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Reviews, recipes and news from the grapevine
   Reviews, recipes and news from the grapevine

El Caldero (By John)
A Bubbling Cauldron
A work day sees us barrelling down the motorway from our eyrie in the north, to the southern end of this fair island, en route to a meeting with our financial adviser, and then onwards to our accountant for end of year submissions. These are prepared in record time, and, with the press of a button, wing their way electronically to Hacienda.

19.06.2013 - With impeccable timing, (and no little advance planning) we find ourselves free to celebrate the end of another financial year. The recommendation for today (by a lady who has visited this restaurant no less than seven times) is to go to La Caleta, hard by the southern coast, and there to take our repast at El Caldero, where, we are guaranteed, we will feast most sumptuously. The drive towards the village passes along some lovely roads bounded by shrubs and palms, but nothing much else. The immediate hinterland is barren and rock-strewn from the previous passage of vast mechanical leviathans. We have never been to La Caleta before. It is charming. A small cove is surrounded by a walkway, behind which there is a string of bars, restaurants and private villas. Some of these restaurants appear in various upmarket guides. Boats bob in the harbour, and strapping chaps in wetsuits bob rather more energetically further out, chasing non-existent waves. We make for a very smart bar for the pre-prandial snifter, which, because I am driving, is limited to a soft drink. When the bill comes, not only is it someone elses but, when righted, we find that coffee and Nestea are more than double the price of a similar place in Puerto de la Cruz, and that before IGIC! Oh, dear! We hastily move towards El Caldero, further along the promenade in the direction of the main beach. What an attractive place this looks. Smart, clean, nice awnings and a scattering of tables outside. And it is busy! We capture a table for four (tables for two are quite small) and menus are brought, together with a wine list. The fishy section of the menu is extensive, as is the list of tapas. Echoing its given name of cooking pot or cauldron, there are fragrant smells wafting out from the kitchen, and I am invited to the interior restaurant to view their chilled fish cabinet, well stocked with fresh fish and shellfish. I am assured that no frozen fish passes their portal. Two glasses of light crisp white wine accompany the house salad, dressed as pretty as a picture. My wife then moves on to a plate piled high with chopitos, (mini squid) which is absolutely scrumptious, whilst I push the boat out and take the parriada de pescado which is a large platter of mixed fish consisting of succulent pieces of bream, sole and bass, accompanied by large prawns, mussels, a small squid and some calamares lightly griddled. The chef here knows how to cook fish properly; to take it off the heat just before it is completely cooked, so that it remains tender and moist. Seasoning is just perfect. I take my hat off to him or her. Notwithstanding the heavy bias towards the pescatorial end of the market, one may also enjoy a smaller number of meat based dishes, if so minded. For such a nice place, with no airs and pretensions other than smartly dressed staff who go about the job with obvious pleasure and skill, prices are very reasonable. The salad, quite enough for two persons, was 5.50. The chopitos were 8.50 and my large dish of fish was 16.50. Frankly, there was enough on my plate for two as well. I have paid more for less, and less well cooked, so we begrudged them not a tittle. And as for the table, yes, it was a good choice. Had we been seated at a table for two, there would have been a dearth of space for our plates, the bread, the wine, the water and last but not least the two dishes of mojo sauces, red and green. These in themselves were exceptional, not greasy as is often the case, fresh and seasoned. We then walked it off by taking a turn along the promenade, poking our noses into other eating places, delighted to see that the majority of them were doing very good business. It leaves us with a big problem, though. Next time we visit La Caleta, do we try somewhere different, or go back to the place that looked after us so well and where we had such a lovely meal? El Caldero Calle El Cabezo 8, Paseo Maritimo, La Caleta, Adeje. Tenerife. Tel: 922 16 80 99. Open: Daily, from 10 am to 11 pm. Loo Score: 7/10.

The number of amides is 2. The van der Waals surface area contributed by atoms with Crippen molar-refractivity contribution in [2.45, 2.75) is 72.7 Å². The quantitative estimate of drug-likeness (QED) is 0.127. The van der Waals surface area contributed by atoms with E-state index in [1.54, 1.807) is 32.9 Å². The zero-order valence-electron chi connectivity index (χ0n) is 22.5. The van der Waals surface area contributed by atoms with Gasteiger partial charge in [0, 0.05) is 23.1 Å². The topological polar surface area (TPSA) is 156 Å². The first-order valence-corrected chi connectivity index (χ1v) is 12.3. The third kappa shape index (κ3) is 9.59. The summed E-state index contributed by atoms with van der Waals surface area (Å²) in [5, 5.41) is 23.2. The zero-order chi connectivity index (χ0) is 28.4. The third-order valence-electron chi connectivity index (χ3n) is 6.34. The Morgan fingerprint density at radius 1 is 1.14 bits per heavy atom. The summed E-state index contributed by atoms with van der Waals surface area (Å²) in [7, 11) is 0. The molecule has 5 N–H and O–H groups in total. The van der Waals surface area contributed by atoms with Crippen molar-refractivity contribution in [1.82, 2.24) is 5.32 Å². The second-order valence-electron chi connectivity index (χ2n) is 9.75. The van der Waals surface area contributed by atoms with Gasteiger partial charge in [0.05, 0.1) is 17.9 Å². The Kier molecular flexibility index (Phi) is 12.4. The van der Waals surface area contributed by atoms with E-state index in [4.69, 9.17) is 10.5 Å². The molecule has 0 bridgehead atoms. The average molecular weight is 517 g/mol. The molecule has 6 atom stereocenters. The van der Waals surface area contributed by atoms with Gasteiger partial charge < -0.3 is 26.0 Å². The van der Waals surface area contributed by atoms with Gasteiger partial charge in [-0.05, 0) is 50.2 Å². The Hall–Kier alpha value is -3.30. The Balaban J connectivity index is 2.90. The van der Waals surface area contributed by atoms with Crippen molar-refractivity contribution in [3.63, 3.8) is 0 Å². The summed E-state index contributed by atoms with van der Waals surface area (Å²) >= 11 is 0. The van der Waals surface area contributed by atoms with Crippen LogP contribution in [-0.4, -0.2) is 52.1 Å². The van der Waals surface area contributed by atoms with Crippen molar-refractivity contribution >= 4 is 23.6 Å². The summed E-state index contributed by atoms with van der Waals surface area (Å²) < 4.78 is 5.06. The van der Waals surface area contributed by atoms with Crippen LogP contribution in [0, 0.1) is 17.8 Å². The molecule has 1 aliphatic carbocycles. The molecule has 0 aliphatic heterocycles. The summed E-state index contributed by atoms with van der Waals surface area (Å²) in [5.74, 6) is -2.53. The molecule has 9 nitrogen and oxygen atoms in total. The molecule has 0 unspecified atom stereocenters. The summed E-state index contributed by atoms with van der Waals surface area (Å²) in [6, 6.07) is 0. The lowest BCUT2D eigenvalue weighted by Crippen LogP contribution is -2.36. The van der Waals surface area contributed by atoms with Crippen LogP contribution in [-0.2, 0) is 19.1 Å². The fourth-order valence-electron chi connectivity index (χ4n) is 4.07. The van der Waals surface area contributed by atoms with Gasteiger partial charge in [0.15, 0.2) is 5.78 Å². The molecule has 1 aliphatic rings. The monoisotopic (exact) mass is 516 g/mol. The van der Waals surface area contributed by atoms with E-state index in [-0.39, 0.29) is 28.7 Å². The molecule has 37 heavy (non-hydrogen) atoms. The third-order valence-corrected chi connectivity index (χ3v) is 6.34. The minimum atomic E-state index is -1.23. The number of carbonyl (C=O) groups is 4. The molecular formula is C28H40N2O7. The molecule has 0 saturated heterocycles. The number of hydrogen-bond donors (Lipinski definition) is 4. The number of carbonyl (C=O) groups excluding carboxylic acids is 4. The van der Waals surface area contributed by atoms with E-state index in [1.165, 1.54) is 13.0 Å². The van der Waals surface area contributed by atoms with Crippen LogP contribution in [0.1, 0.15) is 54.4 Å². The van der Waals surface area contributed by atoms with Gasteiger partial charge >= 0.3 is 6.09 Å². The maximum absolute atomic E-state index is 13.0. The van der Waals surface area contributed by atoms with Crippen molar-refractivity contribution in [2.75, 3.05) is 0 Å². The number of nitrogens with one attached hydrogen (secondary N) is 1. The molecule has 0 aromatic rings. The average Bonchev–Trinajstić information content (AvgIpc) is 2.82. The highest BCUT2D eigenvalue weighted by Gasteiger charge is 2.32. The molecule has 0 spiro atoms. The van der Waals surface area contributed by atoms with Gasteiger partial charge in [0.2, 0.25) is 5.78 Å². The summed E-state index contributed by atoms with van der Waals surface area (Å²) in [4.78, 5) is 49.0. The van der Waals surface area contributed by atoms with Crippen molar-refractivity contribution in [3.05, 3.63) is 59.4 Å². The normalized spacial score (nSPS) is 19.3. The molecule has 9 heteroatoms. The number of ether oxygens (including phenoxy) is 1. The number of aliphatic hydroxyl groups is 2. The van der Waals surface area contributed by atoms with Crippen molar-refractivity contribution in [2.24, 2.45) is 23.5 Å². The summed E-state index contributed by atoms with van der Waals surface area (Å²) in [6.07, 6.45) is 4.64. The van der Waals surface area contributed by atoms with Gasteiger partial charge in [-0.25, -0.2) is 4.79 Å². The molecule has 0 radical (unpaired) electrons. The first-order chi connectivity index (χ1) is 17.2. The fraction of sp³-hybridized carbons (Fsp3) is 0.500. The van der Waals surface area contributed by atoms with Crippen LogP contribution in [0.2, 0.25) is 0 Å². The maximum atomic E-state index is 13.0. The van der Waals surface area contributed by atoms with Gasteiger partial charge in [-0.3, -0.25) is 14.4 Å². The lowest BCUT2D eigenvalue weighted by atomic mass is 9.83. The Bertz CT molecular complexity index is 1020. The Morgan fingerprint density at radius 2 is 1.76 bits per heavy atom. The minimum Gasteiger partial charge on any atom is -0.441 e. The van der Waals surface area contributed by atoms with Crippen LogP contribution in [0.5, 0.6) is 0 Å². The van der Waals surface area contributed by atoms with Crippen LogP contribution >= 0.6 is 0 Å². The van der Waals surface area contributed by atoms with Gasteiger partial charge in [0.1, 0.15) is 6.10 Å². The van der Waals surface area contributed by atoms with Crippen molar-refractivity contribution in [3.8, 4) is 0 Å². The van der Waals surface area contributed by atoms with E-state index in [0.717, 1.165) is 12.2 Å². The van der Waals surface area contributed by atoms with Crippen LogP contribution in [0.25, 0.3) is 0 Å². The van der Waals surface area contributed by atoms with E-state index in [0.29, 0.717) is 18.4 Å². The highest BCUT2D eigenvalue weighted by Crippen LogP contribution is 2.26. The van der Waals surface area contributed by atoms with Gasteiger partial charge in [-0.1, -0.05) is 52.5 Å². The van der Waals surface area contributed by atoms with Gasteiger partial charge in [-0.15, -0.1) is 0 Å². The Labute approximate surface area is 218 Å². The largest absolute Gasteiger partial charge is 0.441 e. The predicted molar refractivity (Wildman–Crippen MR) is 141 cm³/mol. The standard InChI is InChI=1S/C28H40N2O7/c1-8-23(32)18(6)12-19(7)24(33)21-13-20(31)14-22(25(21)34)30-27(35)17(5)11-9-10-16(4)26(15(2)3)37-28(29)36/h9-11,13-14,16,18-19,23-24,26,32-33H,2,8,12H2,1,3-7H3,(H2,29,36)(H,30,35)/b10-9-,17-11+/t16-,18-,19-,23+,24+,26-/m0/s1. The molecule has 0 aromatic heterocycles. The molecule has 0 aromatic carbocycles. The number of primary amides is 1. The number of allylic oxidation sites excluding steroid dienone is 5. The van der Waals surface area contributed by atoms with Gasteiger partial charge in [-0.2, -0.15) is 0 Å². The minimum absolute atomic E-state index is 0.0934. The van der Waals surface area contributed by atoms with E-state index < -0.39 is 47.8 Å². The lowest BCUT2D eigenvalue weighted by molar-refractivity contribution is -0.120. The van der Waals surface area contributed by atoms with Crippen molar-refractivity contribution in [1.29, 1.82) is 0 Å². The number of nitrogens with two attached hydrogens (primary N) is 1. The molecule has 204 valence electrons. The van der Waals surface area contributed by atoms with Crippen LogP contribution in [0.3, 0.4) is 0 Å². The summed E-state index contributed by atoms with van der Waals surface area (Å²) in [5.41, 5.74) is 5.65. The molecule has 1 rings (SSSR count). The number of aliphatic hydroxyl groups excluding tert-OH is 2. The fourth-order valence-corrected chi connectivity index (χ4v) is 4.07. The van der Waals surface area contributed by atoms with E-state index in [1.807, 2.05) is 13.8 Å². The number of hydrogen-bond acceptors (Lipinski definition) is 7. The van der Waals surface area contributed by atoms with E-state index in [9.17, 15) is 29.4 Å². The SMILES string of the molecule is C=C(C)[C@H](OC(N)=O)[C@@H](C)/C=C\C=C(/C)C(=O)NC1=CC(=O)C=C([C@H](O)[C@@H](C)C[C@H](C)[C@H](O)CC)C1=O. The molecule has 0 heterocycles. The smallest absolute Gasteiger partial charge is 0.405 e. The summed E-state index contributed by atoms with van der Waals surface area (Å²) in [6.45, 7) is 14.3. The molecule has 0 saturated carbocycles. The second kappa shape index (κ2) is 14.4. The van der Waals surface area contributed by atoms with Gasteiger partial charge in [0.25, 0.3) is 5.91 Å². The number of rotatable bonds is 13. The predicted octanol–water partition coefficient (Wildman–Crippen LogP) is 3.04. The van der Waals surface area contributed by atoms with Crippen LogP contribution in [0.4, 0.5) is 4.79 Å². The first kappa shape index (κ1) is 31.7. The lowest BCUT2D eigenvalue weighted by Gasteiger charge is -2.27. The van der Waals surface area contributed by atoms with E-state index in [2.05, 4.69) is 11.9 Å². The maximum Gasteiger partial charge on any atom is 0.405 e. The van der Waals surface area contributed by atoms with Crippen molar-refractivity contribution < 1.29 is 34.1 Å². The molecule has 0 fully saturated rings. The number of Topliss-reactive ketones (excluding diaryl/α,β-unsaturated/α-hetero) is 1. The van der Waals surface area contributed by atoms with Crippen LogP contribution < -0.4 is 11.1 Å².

Gallery: A Bubbling Cauldron
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